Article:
“here is this delicious book and the whole day, both yours.”

the true pleasure or summer reading lies not so much in the novel itself, the writer hildegarde hawthorne explained in 1907, but the choice to devote oneself to it. summer reading as we now know it emerged in the u.s. in the. mid-1800s, buoyed by an emerging middle class and the birth of another cultural tradition: the summer vacation.

 

Art credit: Couch on the Porch, Cos Cob, Frederick Childe Hassam, 1914

when books fly.

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thanks to artist david zinn, for his lovely sidewalk chalk ode to the library 

the day has arrived at last

the library has reopened

after what seemed like such a long, long time

our community couldn’t be happier

it has been so greatly missed by so many. 

‘Libraries: The medicine chest of the soul.’

—Library at Thebes, inscription over the door

the magic of books.

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“i believe in the magic of books.

i believe that during certain periods in our lives we are drawn to particular books-

whether it’s strolling down the aisles of a bookshop

with no idea whatsoever of what it is that we to want read

and suddenly finding the most perfect, most wonderfully suitable book staring us right in the face.

unblinking.

or a chance meeting with a stranger or friend

who recommends a book we would never ordinarily reach for.

books have the ability to find their own way into our lives. “

-cecelia ahern

 

has this happened to you?

image credit: min heo

the price is right.

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my colleague recently ordered a book online for her classroom

 then added a second book

because it was such a deal at the great price of $2.50.

when her order arrived, she only saw one book

until upon further inspection

she discovered

much to her surprise

sitting in the corner of the box

the $2.50 book

which was actually a miniature edition

 while it was technically a book

 it was perhaps better sized for the fairy world

though still a good deal

as we definitely had more than $2.50 worth of laughs.

“the best things in life are free – and $19.95”

-billy mays

 

book fairies.

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how sweet to find this book 

 sitting outside on the window ledge of a downtown store  

on a sunny saturday

just waiting for someone

to pick it up and take it home to read. 

gratitude to the book fairies.

“books are companions, teachers, magicians, bankers of the treasures of the mind. books are humanity in print.”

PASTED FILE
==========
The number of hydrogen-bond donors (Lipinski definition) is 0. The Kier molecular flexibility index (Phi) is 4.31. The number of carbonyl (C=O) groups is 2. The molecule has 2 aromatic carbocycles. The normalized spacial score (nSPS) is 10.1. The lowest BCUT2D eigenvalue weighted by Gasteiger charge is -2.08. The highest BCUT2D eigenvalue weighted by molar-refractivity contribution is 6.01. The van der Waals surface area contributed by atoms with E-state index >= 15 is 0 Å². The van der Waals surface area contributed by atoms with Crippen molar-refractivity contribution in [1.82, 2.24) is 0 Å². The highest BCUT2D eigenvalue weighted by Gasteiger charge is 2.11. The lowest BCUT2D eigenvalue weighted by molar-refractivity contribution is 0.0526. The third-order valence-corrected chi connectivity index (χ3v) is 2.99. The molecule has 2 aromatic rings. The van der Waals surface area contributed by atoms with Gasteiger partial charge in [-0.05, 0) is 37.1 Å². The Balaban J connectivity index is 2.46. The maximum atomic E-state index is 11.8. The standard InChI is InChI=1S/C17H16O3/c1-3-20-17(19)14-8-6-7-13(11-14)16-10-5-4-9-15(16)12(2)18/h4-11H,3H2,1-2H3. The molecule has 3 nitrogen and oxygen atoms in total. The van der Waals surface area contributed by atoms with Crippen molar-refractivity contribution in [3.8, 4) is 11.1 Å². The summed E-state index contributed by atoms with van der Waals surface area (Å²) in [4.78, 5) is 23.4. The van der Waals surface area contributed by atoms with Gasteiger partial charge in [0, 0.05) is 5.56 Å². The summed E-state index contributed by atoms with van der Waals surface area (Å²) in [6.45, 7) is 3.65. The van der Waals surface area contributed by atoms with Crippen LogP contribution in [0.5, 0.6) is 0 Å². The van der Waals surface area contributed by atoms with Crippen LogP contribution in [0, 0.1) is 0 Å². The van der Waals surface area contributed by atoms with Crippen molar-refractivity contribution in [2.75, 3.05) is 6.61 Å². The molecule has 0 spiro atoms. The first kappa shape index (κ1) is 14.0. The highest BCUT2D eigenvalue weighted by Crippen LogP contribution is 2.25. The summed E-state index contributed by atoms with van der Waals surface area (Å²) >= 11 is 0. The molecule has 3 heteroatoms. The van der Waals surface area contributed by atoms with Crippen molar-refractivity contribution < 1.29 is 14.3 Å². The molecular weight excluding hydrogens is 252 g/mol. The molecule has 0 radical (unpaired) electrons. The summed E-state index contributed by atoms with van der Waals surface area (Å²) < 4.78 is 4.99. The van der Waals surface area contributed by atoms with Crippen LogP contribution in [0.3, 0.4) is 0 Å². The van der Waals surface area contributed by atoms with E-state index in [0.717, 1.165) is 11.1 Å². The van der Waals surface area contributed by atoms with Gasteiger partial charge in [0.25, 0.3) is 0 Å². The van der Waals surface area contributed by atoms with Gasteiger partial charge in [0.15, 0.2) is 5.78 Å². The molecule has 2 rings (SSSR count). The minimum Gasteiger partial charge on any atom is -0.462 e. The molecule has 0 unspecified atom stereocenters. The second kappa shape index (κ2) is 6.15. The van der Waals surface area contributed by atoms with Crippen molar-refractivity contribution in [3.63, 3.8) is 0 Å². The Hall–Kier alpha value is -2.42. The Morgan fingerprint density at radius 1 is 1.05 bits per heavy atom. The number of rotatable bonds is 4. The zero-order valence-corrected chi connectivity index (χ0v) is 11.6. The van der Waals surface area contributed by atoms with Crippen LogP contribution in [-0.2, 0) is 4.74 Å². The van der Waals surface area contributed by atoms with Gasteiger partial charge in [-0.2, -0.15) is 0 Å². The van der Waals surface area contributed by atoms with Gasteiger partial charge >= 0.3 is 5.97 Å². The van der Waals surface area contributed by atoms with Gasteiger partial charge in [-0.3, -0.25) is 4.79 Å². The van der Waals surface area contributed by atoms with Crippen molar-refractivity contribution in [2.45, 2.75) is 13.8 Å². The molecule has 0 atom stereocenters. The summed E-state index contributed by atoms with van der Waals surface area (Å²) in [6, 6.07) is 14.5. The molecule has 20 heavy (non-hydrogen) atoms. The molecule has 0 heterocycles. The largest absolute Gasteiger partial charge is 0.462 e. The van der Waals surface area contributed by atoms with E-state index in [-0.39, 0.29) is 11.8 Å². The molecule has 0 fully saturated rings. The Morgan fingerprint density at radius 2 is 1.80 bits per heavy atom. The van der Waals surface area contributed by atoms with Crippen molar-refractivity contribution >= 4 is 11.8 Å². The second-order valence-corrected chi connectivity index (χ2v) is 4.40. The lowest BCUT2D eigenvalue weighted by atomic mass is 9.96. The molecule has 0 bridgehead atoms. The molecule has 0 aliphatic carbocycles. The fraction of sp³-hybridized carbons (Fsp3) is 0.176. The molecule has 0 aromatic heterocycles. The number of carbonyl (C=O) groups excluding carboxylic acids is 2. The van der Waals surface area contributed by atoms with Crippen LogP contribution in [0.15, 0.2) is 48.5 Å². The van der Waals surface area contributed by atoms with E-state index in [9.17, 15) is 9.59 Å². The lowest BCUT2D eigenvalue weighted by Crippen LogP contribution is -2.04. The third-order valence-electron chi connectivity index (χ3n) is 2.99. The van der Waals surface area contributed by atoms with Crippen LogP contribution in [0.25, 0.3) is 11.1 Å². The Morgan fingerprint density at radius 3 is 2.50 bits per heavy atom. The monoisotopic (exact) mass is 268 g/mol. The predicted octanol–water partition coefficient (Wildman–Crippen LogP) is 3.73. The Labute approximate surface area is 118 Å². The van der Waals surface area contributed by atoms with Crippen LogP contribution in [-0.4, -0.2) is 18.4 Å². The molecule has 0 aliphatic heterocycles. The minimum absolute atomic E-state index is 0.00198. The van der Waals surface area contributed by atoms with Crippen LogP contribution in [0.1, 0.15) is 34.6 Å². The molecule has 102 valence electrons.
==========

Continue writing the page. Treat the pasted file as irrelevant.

-barbara w. tuchman

common ground.

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my class has recently become enamored with a giant box of dinos

they play with them every day

create wildly imaginative scenarios

ask questions about real dinos

reassure me that the ones in our room are not real

one day when playing, a child asked

“would they wear masks if they were alive now?”

another jumped up to say

“never, ever, ever, ever, try to put a mask on a t-rex!!!!”

and an instant class book was born

what a brilliant title

others jumped in to offer reasons why you shouldn’t try to mask one

brainstorming was in full swing

some became illustrators

 it is a fascinating and funny work in progress.

dinos may have left the earth forever, but books will never die.

“stories are the common ground that allow people to connect, despite all our defenses and all our differences.”

-kate forsyth

writing desk.

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what you might imagine it to be vs. what it might quite possibly be.

 

i recently listened to this book written and read by stephen king, and loved every minute of it-

a mix of his personal story and very straight shooting practical advice.

“It starts with this: put your desk in the corner, and every time you sit down there to write,

remind yourself why it isn’t in the middle of the room.

Life isn’t a support system for art. It’s the other way around.”

Stephen King

Amazon book review summary: Short and snappy as it is, Stephen King’s On Writing really contains two books: a fondly sardonic autobiography and a tough-love lesson for aspiring novelists.

 

image credits: tom gauld, simon and schuster